As David Horovitz posted in the Times of Israel: “Hamas is firing some of its vast rocket arsenal because it has nothing much to lose anymore — that it has lost the support of Egypt; that it can’t get the money to pay salaries; that it is retaliating for the deaths of several of its terror operatives in a tunnel that collapsed upon them after Israel had the temerity to attack it; that it is seeking to reassert itself as the only credible “resistance” to Israel…”
What it is resisting, is not entirely clear. If I had to guess, it is resisting the hard work of taking responsibility for self-determination and its fate and the fate of its constituency. As al-Qaeda reminded us on Sept. 11, 2001, it is far easier to destroy than it is to create. Firing rockets and espousing violence is actually the easy way out. It’s the cheap trick that the self-conscious bully uses in school to attract attention.
What do we think?
I am generally wary of anyone who claims to know exactly what must be done, and I am never envious of those in power who are responsible for fateful decision making. Sometimes it is also ok to identify with multiple views. On the one hand we want strength and harsh responses to violence, and on the other we want to minimize the loss of life at all costs and to return tranquility and peace for both sides.
There are those on the left, such as Haaretz correspondent Gideon Levy, who bluntly ask “what did you expect?” We keep 1.5 million people locked up in the largest open air prison, while blockading it and expect then to be complacent about it. Did Netanyahu expect Hamas to sit idly by while he piggy-backed on the kidnappings to arrest and re-arrest the top echelons of Hamas in the West Bank. There is NO military solution to this problem and every opportunity to explore diplomacy has been missed.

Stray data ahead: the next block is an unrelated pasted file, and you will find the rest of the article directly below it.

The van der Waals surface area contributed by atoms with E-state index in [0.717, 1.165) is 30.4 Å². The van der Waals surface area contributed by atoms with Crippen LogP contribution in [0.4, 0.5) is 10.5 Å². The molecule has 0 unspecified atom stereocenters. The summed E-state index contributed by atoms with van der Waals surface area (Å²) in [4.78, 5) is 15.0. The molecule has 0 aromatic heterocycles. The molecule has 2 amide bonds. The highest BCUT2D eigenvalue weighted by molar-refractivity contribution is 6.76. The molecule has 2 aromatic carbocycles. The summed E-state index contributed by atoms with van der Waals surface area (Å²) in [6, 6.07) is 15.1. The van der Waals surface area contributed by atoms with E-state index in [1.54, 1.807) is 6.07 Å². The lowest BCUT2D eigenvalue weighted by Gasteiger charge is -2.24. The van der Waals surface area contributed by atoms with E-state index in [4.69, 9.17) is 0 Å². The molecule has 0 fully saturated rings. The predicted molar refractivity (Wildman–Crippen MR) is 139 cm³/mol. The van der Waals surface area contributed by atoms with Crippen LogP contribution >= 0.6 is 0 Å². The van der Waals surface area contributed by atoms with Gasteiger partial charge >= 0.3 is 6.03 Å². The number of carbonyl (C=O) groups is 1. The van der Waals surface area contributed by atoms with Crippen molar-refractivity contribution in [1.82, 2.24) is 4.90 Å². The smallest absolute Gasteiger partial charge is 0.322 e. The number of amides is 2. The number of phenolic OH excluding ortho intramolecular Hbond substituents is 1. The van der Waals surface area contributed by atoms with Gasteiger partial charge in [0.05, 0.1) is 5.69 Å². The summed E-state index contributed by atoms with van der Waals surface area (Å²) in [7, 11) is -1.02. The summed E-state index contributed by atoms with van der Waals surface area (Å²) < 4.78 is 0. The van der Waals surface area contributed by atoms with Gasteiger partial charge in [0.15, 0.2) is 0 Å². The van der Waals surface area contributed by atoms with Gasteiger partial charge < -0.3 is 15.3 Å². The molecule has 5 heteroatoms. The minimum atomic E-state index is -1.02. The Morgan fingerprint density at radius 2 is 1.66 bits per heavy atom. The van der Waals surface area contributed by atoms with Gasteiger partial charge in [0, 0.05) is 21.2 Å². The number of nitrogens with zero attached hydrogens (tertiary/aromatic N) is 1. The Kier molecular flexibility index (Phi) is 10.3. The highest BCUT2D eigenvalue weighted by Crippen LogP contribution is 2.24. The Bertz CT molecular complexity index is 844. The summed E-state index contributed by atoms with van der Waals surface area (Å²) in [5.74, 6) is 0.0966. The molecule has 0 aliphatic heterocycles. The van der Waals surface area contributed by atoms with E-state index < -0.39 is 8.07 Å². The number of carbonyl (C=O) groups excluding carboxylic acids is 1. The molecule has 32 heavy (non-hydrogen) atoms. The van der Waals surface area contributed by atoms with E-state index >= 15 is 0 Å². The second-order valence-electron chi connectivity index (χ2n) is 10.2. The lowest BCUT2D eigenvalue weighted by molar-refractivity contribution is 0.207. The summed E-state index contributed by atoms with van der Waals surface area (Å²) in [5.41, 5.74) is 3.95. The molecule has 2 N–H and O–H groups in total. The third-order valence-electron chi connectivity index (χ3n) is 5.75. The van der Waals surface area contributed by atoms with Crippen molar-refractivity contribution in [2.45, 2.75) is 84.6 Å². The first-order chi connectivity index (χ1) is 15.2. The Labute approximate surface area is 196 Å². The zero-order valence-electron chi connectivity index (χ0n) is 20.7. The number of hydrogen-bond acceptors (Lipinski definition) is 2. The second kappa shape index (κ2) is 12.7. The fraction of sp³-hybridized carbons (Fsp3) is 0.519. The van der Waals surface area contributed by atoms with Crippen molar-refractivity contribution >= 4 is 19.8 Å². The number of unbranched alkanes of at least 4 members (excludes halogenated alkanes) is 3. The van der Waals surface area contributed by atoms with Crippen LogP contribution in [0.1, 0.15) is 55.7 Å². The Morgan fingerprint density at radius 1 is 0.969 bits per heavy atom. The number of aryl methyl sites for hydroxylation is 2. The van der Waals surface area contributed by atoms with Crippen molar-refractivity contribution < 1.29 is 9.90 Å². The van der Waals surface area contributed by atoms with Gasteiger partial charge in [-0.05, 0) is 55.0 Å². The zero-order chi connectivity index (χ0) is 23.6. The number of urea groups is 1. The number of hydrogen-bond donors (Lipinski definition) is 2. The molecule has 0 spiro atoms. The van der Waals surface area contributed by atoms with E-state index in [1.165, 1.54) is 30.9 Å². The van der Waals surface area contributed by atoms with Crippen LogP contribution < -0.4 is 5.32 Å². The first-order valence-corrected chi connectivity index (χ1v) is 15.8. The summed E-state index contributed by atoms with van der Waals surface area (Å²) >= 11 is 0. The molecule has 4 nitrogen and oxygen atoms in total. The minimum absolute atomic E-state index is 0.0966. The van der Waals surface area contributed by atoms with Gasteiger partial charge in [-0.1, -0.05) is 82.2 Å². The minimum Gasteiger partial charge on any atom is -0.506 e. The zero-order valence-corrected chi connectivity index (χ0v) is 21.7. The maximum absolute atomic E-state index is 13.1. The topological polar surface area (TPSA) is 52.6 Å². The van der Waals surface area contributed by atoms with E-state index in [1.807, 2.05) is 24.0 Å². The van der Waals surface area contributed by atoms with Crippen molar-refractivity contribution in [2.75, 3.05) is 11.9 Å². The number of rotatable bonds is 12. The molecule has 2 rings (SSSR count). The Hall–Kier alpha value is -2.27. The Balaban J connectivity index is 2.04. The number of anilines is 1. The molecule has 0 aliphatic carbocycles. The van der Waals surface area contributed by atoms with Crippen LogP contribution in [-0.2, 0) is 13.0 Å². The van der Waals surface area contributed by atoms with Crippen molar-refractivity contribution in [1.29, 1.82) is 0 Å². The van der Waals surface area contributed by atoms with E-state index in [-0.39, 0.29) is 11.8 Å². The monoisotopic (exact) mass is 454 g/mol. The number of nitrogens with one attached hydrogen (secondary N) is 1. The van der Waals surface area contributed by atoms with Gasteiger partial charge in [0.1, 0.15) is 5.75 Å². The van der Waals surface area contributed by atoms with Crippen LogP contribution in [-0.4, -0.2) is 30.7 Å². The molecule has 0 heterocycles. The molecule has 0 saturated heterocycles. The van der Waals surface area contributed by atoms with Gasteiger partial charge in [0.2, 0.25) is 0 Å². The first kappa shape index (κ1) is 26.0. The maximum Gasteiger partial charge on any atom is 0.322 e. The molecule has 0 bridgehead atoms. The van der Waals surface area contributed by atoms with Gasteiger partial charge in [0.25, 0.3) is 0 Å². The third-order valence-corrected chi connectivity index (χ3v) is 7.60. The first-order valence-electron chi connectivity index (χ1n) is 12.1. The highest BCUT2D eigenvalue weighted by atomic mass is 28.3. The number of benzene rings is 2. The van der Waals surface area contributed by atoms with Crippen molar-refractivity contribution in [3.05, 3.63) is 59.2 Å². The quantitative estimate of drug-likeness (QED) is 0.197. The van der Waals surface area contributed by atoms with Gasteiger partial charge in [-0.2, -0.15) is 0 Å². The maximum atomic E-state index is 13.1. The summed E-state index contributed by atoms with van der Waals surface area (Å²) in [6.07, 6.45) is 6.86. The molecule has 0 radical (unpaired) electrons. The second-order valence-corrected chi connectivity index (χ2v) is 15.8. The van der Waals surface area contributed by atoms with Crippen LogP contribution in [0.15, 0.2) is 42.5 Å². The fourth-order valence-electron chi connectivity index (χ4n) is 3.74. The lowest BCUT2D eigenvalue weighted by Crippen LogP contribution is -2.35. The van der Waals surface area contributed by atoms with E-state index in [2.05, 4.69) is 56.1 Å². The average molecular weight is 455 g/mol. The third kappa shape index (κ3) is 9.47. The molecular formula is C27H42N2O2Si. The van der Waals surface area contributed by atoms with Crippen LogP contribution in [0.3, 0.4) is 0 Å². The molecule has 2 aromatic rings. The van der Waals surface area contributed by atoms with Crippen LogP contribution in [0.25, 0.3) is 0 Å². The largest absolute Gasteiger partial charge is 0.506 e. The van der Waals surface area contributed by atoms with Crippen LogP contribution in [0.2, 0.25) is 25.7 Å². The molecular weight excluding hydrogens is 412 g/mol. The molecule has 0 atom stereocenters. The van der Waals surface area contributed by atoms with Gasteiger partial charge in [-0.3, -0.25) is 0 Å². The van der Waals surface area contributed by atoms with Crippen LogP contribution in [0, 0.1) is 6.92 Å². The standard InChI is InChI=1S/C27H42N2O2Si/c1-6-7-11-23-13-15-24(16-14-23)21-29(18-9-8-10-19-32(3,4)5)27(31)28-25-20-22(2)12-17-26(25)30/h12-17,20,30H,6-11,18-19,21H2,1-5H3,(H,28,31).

Furthermore, many in the international community will point the finger and accuse Israel of disproportionality and of using excessive force. That since Israel shares a far lower death toll, it cannot be “fair”. Israel should only respond once many more are killed and that until the Israeli death toll is higher, it cannot respond as it has been. Hamas’ own claim that Israel should NOT be allowed to respond to rocket fire from Gaza into Israel by firing from Israel into Gaza often picks up traction and will undoubtedly be repeated and spouted on college campuses and social media despite its ridiculousness.
On the right, there will inevitably be those who chastise the government for not doing enough. What would America do if a quarter of its population was sent running to bomb shelters at all hours and faced a gross economic downturn as a result of a loss in tourism and investment?
The right will point out that any attempt at negotiation has always been met with unrealistic expectations and the Palestinians will not even recognize Israel as the Jewish State. Moral equivalencies will fly off the cuff, explaining that they celebrate murdered teenagers while we are ashamed by it. There are those that will recommend extreme draconian measures of collective punishment such as cutting off of electricity, water or other basic utilities until the rockets stop as those are the only ways in which they will surrender. There simply is NO diplomatic solution, and they only understand violence and strength. The right will remind us that in every generation there rises up an enemy to destroy our people, and Hamas is today’s Haman whose very name we must obliterate.
Get us out of here.
Israel painfully extracted itself from Gaza 9 years this summer, with the knowledge that they might have to return. No one wants to be in Gaza any more than we want to be in Lebanon. The government and the generals must formulate a clear and multi-faceted exit strategy for a wide range of scenarios that will make exit as painless as possible. Gaza has the potential to be a lose-lose quagmire in which we do not want to sink. As soon as the objectives are achieved, leave.
For those of us watching and following closely from abroad it is difficult to identify and as much as our hearts and minds are with our Israeli brethren, we do not have to get up from our computers every time there is a siren. That is not to say that we don’t have an opinion and should not voice it loudly – we do and we should. We should also write, talk, tweet, comment and blog about everything we read feel and think.
We must support Israel, and must continue to be thoughtful Zionists who pay very close attention to what happens, to who says what, and how words can spiral out of control. While we all desperately yearn for peace, we must also help and react during war.
May we see peace in our days and quiet in our streets.